Toxic Air Divides Delhi Between Poverty and Privilege

Tue Dec 05 2023
icon-facebook icon-twitter icon-whatsapp

NEW DELHI: Environmental change hits the poorest the hardest, experts say, and in India’s toxic smog-filled capital, New Delhi, that includes the air people breathe.

In Old Delhi, the ancient heart of the capital city, thirty-nine-year-old Rizwan pedals a rickshaw tricycle, transporting heavy goods and passengers through crowded streets often too narrow for vehicles, earning about 7 dollars on a good day.

There is no escape from the deadly smog of Delhi that cloaks the city in a misty winter grey and chokes the lungs of its thirty million residents, making it one of the world’s worst capitals for air quality. Rizwan said that his eyes burn; he is aware of the health risks, but what else can he do?

Levels of fine particulate matter – lethal cancer-causing microparticles known as PM2.5 pollutants that penetrate the bloodstream through the lungs — often target over thirty times the World Health Organization’s (WHO) danger limits.

Authorities in Delhi asked people in November to work from home and limit time spent outside to protect themselves from the poisonous air. But Rizwan said he had to choose work or starvation.

Rizwan said that he had left his village to come here, and he had to work hard as it was a necessity.

Toxic Pollution in New Delhi

Adjoining Old Delhi is the modern city established when building expanded exponentially in the early last century.

New Delhi’s affluent Gulmohar Park neighbourhood lies just ten kilometres (6 miles) south of the old city walls, but it could be a different world given how people there live and cope with the smog.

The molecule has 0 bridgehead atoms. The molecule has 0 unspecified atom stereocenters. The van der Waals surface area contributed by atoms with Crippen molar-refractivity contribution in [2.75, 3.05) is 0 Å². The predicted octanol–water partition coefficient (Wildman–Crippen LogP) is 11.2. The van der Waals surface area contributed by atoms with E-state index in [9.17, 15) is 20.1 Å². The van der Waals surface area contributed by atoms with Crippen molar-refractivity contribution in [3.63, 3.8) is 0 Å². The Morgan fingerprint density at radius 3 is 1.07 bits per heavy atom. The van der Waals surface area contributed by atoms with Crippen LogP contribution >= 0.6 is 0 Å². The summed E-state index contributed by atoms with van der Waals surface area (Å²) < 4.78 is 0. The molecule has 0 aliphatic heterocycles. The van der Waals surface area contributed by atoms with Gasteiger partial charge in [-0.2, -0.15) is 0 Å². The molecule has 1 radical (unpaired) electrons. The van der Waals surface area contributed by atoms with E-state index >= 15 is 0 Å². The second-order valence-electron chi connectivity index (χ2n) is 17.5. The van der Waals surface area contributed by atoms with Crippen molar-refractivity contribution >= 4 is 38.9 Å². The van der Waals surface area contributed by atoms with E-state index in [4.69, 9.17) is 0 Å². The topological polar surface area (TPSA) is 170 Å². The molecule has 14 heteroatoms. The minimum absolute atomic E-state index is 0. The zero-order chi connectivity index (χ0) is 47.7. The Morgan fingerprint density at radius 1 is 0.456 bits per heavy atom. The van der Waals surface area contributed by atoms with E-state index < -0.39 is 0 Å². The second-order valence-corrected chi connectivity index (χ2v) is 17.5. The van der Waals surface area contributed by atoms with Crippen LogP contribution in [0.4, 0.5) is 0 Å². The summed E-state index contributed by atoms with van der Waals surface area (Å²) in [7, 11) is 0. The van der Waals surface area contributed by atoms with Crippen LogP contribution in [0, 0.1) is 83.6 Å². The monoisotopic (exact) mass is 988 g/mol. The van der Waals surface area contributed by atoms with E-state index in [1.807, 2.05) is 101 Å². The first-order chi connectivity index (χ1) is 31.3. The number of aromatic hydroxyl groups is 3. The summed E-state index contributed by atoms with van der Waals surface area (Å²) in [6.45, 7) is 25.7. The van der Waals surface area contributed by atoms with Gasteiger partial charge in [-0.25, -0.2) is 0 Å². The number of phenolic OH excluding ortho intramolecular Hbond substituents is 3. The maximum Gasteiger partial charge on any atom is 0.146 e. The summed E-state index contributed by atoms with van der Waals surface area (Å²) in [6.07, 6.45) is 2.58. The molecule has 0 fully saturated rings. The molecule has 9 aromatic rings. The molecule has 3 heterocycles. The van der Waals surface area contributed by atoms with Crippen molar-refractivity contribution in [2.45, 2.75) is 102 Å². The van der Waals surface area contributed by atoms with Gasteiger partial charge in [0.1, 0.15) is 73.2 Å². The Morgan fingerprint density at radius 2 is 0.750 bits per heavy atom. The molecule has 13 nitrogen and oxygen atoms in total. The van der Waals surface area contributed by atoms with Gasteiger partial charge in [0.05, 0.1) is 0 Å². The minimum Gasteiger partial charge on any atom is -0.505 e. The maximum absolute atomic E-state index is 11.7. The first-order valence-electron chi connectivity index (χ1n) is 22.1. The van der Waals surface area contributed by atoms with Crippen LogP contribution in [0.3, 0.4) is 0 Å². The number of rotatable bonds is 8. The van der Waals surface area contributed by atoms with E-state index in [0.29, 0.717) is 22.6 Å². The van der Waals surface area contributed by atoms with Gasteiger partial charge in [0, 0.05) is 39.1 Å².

With an air purifier machine buzzing reassuringly in the background, successful 31-year-old cinematographer Madhav Mathur begins his day by checking pollution levels on a WhatsApp group made by residents.

Mathur, a keen long-distance runner born and raised in Delhi, said he can no longer exercise outside during the winter season when pollution is at its worst. Mathur said that he has stopped running outside due to pollution.

Mathur lives with his parents and usually works from home. When he does have to go outside for prolonged periods like filming, he uses a tight-fitting mask.

It mitigates the worst health risks, but Mathur’s major challenge is that colours on camera lose their vibrancy due to the “thick layer of soot”.

Prolonged exposure can trigger heart disease, lung cancer, strokes, and other respiratory diseases, according to the WHO.

The average city resident could die nearly twelve years earlier due to air pollution, a report by the University of Chicago’s Energy Policy Institute said in August.

icon-facebook icon-twitter icon-whatsapp